EBC Exercise 13 Pulse Width Modulation

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thumb‎ Embedded Linux Class by Mark A. Yoder

3.8 Kernel

This is for the 3.8 kernel. EBC Exercise 13 Pulse Width Modulation 3.2 is for the 3.2 kernel.

In a previous exercise (EBC Exercise 11 gpio Polling and Interrupts) you saw how to use the gpio to produce a square wave out using a C program and sysfs. I was able to get a 1.5kHz square wave out; however we can do much better using some built in hardware on the Beagle.

In this exercise you will learn how to use the Beagle's pulse width modulation (pwm) hardware using the sysfs interface and also learn about pin multiplexing (pin mux) on the way.

PWM on the Bone

(Note: The pwm interface seems to changing. Some of this may not apply in the future.)

The Bone has a PWM interface at /sys/class/pwm/. You can see what's there by:

beagle$ cd /sys/class/pwm
beagle$ ls -F
export  unexport

Hmmm, there isn't much there. We have to run a command to make something appear. Try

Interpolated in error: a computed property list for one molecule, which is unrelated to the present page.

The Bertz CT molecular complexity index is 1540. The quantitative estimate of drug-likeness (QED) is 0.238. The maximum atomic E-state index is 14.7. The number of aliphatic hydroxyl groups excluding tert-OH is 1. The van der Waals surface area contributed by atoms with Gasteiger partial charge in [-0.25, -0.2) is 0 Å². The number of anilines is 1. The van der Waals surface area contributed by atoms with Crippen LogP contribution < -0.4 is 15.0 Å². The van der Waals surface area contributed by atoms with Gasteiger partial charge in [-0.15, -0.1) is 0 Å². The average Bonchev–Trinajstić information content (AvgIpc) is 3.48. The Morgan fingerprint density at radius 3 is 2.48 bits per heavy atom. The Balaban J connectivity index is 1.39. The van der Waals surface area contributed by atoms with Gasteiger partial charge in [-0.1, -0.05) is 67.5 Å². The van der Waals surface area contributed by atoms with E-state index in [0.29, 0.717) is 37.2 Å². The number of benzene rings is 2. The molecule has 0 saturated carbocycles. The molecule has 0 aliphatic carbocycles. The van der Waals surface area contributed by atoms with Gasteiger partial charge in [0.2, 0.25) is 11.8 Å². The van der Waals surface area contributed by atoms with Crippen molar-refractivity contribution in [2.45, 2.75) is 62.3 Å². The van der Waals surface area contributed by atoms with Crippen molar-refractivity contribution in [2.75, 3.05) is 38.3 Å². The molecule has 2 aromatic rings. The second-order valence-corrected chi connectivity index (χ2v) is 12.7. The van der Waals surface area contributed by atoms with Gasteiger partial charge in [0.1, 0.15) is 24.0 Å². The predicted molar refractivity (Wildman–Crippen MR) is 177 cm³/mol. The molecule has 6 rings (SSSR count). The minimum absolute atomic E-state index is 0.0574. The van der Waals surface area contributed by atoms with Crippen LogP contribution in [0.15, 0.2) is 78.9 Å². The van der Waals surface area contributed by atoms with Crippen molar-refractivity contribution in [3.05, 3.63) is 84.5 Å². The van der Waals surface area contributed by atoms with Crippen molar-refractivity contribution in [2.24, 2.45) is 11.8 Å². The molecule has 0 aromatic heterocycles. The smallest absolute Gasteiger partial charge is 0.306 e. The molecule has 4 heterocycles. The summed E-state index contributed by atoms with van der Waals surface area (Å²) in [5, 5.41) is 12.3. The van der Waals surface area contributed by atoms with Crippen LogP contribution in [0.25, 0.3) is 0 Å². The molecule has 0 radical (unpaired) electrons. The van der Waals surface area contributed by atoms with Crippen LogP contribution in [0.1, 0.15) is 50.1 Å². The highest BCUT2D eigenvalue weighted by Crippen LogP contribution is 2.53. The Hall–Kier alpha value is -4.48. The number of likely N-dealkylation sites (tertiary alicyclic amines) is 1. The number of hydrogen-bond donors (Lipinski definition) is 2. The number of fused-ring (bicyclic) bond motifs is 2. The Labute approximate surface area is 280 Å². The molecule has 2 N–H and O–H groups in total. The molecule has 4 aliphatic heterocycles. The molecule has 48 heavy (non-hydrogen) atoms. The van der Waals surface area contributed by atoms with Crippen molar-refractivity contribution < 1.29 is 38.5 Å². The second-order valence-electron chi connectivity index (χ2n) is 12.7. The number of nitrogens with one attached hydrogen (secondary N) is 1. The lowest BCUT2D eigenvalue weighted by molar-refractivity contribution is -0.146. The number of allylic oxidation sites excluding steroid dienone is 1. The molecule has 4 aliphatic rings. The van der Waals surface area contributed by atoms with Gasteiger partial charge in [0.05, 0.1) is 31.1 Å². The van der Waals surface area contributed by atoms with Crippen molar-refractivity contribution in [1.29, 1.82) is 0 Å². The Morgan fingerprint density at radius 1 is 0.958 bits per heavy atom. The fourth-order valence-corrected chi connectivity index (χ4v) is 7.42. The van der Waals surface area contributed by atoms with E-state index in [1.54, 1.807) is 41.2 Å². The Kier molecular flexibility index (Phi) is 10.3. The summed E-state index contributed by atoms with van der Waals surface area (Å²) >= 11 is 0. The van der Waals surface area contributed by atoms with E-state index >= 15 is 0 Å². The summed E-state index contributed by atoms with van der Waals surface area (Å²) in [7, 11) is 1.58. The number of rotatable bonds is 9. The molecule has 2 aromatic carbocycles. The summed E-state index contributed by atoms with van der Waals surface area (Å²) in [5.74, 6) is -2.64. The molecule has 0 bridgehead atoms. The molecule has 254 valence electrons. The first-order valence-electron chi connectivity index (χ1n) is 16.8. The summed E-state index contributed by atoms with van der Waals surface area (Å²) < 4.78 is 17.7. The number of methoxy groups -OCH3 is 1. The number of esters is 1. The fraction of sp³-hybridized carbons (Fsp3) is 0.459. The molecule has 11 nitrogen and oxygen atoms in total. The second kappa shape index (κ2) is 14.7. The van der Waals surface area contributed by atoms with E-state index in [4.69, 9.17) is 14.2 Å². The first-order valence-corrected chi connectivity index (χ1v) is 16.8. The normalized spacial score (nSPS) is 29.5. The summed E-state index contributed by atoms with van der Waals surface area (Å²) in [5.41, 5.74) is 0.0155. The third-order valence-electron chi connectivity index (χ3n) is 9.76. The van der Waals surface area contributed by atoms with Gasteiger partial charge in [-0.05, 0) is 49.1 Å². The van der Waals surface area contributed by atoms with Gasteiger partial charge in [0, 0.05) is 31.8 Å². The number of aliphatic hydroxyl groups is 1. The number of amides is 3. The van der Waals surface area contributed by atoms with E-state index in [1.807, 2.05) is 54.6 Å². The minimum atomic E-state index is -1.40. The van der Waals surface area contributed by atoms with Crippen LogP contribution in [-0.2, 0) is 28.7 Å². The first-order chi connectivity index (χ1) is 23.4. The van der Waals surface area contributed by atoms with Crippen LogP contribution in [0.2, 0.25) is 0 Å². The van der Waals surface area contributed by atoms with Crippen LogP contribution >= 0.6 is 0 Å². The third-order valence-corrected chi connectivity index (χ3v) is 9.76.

beagle$ SLOTS=/sys/devices/bone_capemgr.*/slots
beagle$ PINS=/sys/kernel/debug/pinctrl/44e10800.pinmux/pins
beagle$ echo am33xx_pwm > $SLOTS
beagle$ ls -F
export  pwmchip0@  pwmchip2@  pwmchip3@  pwmchip5@  pwmchip7@  unexport

Now we need to run another command to say which pwm pin we want to use. I'm using P9_21.

beagle$ echo bone_pwm_P9_21 > $SLOTS

Now you can export a pwm much list you export a gpio port

beagle$ echo 1 > export
beagle$ cd pwm1
beagle$ ls -F
device@  duty_ns  period_ns  polarity  power/  run  subsystem@  uevent

Try a 1kHz frequency with a 25% duty cycle

beagle$ echo 1000000 > period_ns
beagle$ echo  250000 > duty_ns
beagle$ echo 1 > run

If you have an oscilloscope try probing pin P9_21. I'm getting a nice clean 1kHz signal, with no variation. Let's try a higher frequency, like 10 MHz.

beagle$ echo  50 > duty_ns
beagle$ echo 100 > period_ns

I'm getting a 9 MHz signal that has lots of ringing. The timer in the bone must be off a bit.

The AM335x PWM Driver's Guide details what eCAP and eHRPWM are and gives some examples.

Connect the LED from and watch it flash. Try changing the frequency and duty cycle. You may have to set the duty cycle to 0 to change the frequency. Can you guess why?

Stick a scope on the pin and see if the frequency and duty cycle are right. What's the highest frequency you can get? What's the lowest?

thumb‎ Embedded Linux Class by Mark A. Yoder